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Author Topic: Can you put a Paver patio on top of a vertical leach field  (Read 10093 times)
njsdesigns
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« on: December 29, 2010, 03:03:45 PM »

The house is 1 block from Lake Michigan the soil is 100% sand The property has a tank and 3 dry wells for vertical leaching. The ground space is about 500 square feet currently with grass. As a landscape designer, the client is asking for a patio in this space. Is the rain water a requirement for the leach system to operate or is the normal flow of gray water enough for it to perk out properly. The flatwork material would be pavers, therefore removable in an event of system failure. If it needed to be the project could use permeable pavers to let in a larger % of rainwater. Appreciate the help in answering this project question

Ned Swanson
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Stuart Meade
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« Reply #1 on: December 30, 2010, 09:10:13 AM »

Ned,

 The problem isn't lack of rainfall, it's lack of oxygen.  A grass cover (over a septic system) allows the systems to "breath" by injecting oxygen into the system through the root system AND it's roots keep the soil pore spaces open and keep it from getting compacted (which can restrict the exchange of air and water).

I have seen above ground pools quickly kill a functioning septic absorption system.  Perhaps these systems were already on  their way to failure but the addition of the pool over the top seems to quicken the process.

Remember that a large percentage of the soil is pore space. 
By putting pavers over your septic system, you are blocking the majority of these pores at the surface and slowly compromising your system's ability to breath.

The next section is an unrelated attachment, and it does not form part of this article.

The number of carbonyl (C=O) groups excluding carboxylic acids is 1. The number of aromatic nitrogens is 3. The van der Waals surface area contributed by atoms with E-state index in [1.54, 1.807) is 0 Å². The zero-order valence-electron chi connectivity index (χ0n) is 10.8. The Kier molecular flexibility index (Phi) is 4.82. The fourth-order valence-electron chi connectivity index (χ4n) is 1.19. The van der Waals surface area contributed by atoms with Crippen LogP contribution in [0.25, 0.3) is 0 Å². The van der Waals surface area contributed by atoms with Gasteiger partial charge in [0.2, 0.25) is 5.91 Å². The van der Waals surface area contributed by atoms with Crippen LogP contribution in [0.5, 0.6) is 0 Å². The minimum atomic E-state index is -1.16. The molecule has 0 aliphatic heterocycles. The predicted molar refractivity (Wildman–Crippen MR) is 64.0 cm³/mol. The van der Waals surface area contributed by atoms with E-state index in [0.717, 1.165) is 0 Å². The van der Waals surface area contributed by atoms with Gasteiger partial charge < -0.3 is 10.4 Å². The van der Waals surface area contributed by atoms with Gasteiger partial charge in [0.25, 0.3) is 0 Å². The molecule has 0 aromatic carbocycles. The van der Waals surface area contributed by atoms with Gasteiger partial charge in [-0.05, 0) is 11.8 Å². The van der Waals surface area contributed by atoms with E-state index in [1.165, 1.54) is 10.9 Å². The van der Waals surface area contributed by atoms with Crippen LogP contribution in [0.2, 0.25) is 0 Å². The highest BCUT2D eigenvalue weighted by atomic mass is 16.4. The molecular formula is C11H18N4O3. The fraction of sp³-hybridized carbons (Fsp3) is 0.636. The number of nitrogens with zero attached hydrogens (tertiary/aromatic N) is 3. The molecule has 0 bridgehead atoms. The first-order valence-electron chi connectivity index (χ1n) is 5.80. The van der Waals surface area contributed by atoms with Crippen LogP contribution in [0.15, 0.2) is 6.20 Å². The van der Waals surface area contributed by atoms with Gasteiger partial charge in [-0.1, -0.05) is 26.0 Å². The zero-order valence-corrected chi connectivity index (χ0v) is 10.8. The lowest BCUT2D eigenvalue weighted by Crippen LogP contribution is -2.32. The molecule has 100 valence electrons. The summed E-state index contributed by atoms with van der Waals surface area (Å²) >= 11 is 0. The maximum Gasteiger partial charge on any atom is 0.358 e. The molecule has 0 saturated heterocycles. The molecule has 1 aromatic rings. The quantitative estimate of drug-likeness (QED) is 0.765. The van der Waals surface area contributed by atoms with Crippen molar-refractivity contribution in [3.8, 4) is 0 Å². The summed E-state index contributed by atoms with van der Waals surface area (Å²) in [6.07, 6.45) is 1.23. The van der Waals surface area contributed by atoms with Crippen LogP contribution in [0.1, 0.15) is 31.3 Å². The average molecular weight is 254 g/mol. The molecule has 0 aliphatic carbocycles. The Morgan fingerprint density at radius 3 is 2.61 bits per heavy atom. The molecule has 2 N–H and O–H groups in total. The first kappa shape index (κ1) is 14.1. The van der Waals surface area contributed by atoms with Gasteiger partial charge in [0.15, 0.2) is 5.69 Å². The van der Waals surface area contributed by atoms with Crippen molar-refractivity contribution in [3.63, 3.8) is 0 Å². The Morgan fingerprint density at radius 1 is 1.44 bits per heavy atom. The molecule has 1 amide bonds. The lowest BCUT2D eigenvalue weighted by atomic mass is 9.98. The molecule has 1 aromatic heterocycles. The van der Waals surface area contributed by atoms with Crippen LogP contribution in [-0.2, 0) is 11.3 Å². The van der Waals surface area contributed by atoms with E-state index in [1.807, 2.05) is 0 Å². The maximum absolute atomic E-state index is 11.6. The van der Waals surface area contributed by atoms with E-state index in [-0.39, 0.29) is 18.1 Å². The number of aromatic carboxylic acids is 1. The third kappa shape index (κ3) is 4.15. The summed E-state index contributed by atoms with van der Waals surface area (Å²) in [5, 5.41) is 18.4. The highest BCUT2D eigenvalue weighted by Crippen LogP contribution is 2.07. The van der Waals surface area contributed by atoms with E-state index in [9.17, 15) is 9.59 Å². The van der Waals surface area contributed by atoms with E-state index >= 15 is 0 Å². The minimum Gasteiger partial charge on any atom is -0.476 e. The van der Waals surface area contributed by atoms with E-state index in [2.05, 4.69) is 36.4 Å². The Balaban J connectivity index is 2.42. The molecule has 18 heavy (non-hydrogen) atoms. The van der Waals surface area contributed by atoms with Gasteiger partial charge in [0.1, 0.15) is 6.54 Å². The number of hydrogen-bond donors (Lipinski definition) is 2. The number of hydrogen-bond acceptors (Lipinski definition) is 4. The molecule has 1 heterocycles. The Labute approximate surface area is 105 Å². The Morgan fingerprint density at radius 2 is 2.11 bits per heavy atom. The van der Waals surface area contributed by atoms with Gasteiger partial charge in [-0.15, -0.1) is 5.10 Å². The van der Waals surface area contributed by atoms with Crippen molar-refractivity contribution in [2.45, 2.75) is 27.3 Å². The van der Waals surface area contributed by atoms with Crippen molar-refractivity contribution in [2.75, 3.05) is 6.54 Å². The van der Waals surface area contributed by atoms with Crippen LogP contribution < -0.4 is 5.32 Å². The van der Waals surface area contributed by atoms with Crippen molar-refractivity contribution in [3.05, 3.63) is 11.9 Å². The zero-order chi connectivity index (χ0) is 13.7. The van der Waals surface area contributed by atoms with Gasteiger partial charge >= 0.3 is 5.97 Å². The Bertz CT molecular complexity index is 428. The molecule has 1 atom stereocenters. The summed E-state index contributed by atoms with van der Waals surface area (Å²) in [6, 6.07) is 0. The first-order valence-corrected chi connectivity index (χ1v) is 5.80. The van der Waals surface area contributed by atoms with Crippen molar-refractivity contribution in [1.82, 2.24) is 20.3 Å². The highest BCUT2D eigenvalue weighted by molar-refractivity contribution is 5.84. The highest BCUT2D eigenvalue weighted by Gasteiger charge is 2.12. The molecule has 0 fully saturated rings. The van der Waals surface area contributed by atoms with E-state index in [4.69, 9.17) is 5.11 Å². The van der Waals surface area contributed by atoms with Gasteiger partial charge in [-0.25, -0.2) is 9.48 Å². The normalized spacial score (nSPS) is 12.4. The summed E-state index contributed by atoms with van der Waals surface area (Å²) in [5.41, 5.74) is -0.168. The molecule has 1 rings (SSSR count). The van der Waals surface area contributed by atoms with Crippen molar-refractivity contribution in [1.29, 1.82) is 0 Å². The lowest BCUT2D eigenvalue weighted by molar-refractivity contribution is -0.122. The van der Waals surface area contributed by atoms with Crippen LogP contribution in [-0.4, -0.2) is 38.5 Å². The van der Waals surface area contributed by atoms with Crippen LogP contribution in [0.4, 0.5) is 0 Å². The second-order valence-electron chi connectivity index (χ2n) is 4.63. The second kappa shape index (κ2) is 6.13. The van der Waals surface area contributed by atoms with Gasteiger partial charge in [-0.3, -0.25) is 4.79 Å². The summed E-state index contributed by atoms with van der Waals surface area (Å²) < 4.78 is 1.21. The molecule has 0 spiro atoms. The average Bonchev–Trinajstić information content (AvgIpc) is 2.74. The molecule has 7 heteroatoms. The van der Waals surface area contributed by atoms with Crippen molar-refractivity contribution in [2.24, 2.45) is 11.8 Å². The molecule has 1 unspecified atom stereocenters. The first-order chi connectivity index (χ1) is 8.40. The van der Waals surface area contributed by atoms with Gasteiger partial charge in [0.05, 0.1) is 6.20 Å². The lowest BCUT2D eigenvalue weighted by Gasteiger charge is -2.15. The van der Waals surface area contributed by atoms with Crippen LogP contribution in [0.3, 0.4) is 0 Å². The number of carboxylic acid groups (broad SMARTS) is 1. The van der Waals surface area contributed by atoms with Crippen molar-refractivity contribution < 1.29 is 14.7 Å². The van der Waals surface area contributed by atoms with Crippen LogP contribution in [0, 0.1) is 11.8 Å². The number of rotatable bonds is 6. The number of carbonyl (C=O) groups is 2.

Grass cover is what's recommended.  If you "need" to install a patio, pavers, with lots of holes in them, are your best choice.
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jmenchhofer
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« Reply #2 on: December 30, 2010, 10:30:06 AM »

To avoid impacting the pore spaces even more, a wood deck installed up off the ground may be another suitable alternative.  The feasibility of this idea would depend on whether there is enough fall from the door of the home to the ground where you are wanting to put the patio.  Also, you would have to arrange your deck supports in a way that would avoid placing them in the leaching areas.
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Stuart Meade
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« Reply #3 on: December 30, 2010, 10:47:00 AM »

To avoid impacting the pore spaces even more, a wood deck installed up off the ground may be another suitable alternative.  The feasibility of this idea would depend on whether there is enough fall from the door of the home to the ground where you are wanting to put the patio.  Also, you would have to arrange your deck supports in a way that would avoid placing them in the leaching areas.

That's good advice.

Yes, keep the supports away from the field.  I've seen wooden supports wick-up sewage up from below.  It give the wood a very distinctive look!
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Toxic Avenger
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« Reply #4 on: December 31, 2010, 11:52:42 AM »

First thing you should have done, if you haven't yet, is contact the local health department for the county you are working in.  Every county has their own specific requirements when constructing ANYTHING over a septic system.  Some allow it with the submittal of a variance request or affidavit signed by the homeowner.  Others don't care at all.  And some don't allow decks, sidewalks, pools, etc. to be built over a septic system period!
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« Reply #4 on: December 31, 2010, 11:52:42 AM »

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